But, my brethren, I check myself. When was there such a combination of moral proof for the truth of any one subject, as conspires to illustrate the Christian evidences ? All the wisdom and power and goodness and sovereignty of the Almighty are displayed to our obedient faith.
15 Lect. VIII. and IX.
It is not merely a stream of evidence; it is a swelling tide—a flood which bears away the vessel, and against which not a breath or whisper of solid objection can be raised. It stands alone. It bears the unequivocal impress of the majesty of the one revelation which the blessed God has vouchsafed to man.
And why should I add a word on the PROPAGATION of Christianity, and its BENEFICIAL EFFECTS, except to say, that they constitute of themselves independent proofs which nothing can invalidate; and that, when connected with the preceding, they shut up and conclude the external evidences of Christianity ? 14
Nothing can be added. So far as we can judge, the case admits of no stronger evidence. All the attributes of the Almighty, refulgent in the MIRACULOUS powers; and dispersed all around in the word of PROPHECY, as reflected in the events of the world for six thousand years; and concentrated in the PROPAGATION of the gospel; and blessing mankind daily in its BENEFICIAL EFFECTS, emblazon the Christian revelation with a glory which must burst upon every eye, and penetrate every heart which is not wilfully closed and hardened by perverseness and obduracy. And the whole evidence is sealed by the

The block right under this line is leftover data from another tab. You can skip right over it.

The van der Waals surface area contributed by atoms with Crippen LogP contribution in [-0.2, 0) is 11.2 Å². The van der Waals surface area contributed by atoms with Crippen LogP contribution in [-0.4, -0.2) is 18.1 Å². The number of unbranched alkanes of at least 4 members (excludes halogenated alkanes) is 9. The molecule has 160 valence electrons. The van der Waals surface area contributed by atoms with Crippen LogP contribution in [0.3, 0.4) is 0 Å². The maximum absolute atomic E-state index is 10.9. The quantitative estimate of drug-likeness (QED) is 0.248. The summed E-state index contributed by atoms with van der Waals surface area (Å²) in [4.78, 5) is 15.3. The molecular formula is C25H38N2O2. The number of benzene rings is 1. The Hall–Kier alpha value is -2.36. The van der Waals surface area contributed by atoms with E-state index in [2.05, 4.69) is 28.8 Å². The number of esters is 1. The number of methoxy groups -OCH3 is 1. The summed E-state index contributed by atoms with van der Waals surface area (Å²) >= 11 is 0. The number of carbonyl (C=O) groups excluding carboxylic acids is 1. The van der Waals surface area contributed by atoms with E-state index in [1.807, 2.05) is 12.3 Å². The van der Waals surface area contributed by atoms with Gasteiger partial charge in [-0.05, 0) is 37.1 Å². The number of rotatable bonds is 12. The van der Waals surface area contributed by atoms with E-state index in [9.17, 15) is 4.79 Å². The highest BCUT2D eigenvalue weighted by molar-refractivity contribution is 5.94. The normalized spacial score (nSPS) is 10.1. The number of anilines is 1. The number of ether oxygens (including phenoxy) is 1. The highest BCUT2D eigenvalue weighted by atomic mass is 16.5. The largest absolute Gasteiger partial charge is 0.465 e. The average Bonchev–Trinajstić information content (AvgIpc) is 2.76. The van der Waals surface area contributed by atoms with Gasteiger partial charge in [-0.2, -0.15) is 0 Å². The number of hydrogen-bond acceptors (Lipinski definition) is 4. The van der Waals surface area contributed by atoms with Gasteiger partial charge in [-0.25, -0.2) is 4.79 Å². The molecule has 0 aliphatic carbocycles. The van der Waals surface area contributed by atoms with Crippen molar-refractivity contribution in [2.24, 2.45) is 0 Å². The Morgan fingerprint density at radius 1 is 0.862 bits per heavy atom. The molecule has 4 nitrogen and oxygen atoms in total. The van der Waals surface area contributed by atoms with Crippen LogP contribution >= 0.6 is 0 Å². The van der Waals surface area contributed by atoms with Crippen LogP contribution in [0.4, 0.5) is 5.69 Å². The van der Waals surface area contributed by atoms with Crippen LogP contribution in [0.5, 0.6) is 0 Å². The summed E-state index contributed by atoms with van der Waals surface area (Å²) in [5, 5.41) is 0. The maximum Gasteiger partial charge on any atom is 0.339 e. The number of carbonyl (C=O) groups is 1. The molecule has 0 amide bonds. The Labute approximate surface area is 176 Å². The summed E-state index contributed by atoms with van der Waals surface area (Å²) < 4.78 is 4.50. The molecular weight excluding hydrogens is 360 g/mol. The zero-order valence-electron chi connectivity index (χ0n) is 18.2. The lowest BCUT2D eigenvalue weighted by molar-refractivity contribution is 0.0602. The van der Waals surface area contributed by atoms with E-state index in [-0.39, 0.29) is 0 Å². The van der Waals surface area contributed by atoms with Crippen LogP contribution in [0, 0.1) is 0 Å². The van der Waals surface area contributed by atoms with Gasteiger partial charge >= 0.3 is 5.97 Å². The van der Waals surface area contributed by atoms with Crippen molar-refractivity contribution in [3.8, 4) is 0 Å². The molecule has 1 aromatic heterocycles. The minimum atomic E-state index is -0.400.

14 Lect. X. and XI.
doctrine of the divINE INSPIRATION of the scriptures, which leaving every thing human as to the form, renders every thing infallible as to the matter of the revelation which it conveys; and thus unites the highest emanations of the wisdom and power of God with the most compassionate exercises of his condescension and grace.15
And yet the whole of these evidences form but one division of the great subject. Those arising from the intrinsic excellency of the revelation itself, and its suitableness to the state and wants of man, are yet to be considered, and will constitute a body of proof, as complete in its kind, and as powerful in its demands upon our faith, as what we have been now reviewing. But we conclude,
1. It is surely not too much to say, that on any subject of worldly prudence, such a mass of evidence would be considered as rising to a moral demonstration which no reasonable man could resist-it would be considered as an act, not so much of faith, as of commON SENSE, to follow such proofs—the man who refused so to do, would be condemned by all the rules of conduct which he is compelled to follow every day of his life. We might more reasonably ques
15 Lect. XII, and XIII.